Do you have questions about foot care? We have answers.
Do you have questions about foot injuries or the causes of foot pain? Tanglewood Foot Specialists provides the answers to frequently asked questions (FAQs) about foot injuries and foot care. If you would like to schedule an appointment to talk to a doctor about your foot pain, call Tanglewood Foot Specialists at (713) 785-7881.
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Does Vicks Vaporub cure toenail fungus?
One of the home remedies that is popular, especially appearing regularly in the Houston Chronicle's health column, is the use of Vicks Vaporub to cure toenail fungus. In fact it is so convincingly popular that I've had patients discontinue the use of prescribed anti-fungal treatments, with scientific studies proving that they are effective, in favor of using this product. Does Vicks Vaporub cure toenail fungus? The answer is no.
Why does this myth persist? Vicks does have some effect on the toenails. Applying Vicks Vaporub to the toenails will soften and lighten their color. This gives the impression of treating the fungus. In truth, Vicks may have some anti-fungal properties, but it is unable to effectively penetrate the toenail to treat the fungus. This is a problem with many topical anti-fungal treatments.
Tanglewood Foot Specialists use Formula 3 as our topical anti-fungal of choice. We have seen this medication provide better results than any other topical anti-fungal medication. In addition, the company stands behind its product with a money-back guarantee. Formula 3 is available at our Houston podiatry office.
Does fungus make my shoes stink?
Foot odor, which leads to odor in the shoes, has many contributing factors. One of them is a fungus infection. Bacteria growth in the shoe is also responsible for odor in your shoes. Shoes harbor both fungus and bacteria since they provide a dark, moist, and warm environment which allows them to thrive.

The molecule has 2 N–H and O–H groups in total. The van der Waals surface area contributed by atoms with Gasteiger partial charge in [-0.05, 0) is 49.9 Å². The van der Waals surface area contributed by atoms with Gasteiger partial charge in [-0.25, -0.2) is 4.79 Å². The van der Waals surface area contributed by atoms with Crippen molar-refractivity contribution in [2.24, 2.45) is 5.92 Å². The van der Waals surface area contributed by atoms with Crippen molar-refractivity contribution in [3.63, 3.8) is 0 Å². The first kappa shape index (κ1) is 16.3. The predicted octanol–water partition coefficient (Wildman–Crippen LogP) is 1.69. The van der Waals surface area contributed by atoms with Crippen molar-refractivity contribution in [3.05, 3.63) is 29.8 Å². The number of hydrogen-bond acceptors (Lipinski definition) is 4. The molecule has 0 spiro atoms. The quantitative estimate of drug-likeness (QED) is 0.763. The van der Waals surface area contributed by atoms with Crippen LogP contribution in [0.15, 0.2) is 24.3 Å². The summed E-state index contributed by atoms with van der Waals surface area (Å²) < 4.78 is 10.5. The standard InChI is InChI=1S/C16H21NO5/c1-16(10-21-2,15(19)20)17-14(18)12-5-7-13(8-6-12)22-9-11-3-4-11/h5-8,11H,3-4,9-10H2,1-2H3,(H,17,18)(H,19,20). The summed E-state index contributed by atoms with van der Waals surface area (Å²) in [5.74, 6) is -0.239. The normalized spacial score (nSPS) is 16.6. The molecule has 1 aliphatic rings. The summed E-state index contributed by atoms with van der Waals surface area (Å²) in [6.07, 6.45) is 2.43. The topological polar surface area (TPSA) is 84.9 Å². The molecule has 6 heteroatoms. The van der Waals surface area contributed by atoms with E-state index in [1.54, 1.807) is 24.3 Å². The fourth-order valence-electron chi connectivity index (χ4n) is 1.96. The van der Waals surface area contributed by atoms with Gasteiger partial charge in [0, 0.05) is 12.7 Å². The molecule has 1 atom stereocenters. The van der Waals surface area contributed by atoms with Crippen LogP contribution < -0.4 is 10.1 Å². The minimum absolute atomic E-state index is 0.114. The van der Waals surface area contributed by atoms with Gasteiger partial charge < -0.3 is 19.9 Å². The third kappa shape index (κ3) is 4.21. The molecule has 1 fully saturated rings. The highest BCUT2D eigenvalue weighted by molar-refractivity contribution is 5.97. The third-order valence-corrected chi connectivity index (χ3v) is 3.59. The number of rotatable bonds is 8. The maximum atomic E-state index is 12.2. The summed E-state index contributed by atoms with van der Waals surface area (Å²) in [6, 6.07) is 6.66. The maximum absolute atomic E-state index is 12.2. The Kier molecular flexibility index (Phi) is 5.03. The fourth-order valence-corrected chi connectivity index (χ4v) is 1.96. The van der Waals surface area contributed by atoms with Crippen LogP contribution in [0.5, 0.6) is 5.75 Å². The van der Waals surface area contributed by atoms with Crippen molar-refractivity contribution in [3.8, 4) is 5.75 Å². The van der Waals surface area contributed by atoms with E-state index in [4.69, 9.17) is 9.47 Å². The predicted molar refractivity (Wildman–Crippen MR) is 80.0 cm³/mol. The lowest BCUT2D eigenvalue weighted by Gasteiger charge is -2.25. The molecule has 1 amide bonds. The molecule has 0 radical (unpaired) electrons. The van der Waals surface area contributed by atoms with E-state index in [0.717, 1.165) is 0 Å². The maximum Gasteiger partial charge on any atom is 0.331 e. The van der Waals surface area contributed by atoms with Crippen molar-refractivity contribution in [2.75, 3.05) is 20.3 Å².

Prescribing a treatment for the fungal infection of the foot is only one piece of the puzzle. A common omission of many doctors when they treat a fungal infection of the toenails or skin is to treat the shoes. This can be accomplished with a spray designed to treat the shoes, such as Mycomist. There are also ultraviolet treatments that are useful in eliminating fungus and bacteria without the use of chemicals.
Houston podiatrist Dr. Andrew Schneider at Tanglewood Foot Specialists is committed to provide a comprehensive solution to your foot and ankle issues. Schedule an appointment with Dr. Schneider for an evaluation and treatment recommendation.
Are sweaty feet a problem?
Feet perspire...some people's more than others. In our hot and humid climate in Houston, we see our fair share of sweaty feet. Sweating feet will cause a perfect environment to harbor fungus. Fungus thrives in a warm, moist, dark shoe and waits for an opportunity to infect the skin or toenails.
The more your foot perspires, the more moisture is in the shoe. This increases the potential for fungal growth and infection. Foot perspiration can be controlled in many cases and fungal infections of the skin and toenails can be treated. Most don't consider what is living in their shoes. Your shoes can harbor fungus and need to be treated as well. This can be accomplished with using an antifungal spray, such as Mycomist, or by using an ultraviolet light which can disinfect the shoe without heat or chemicals.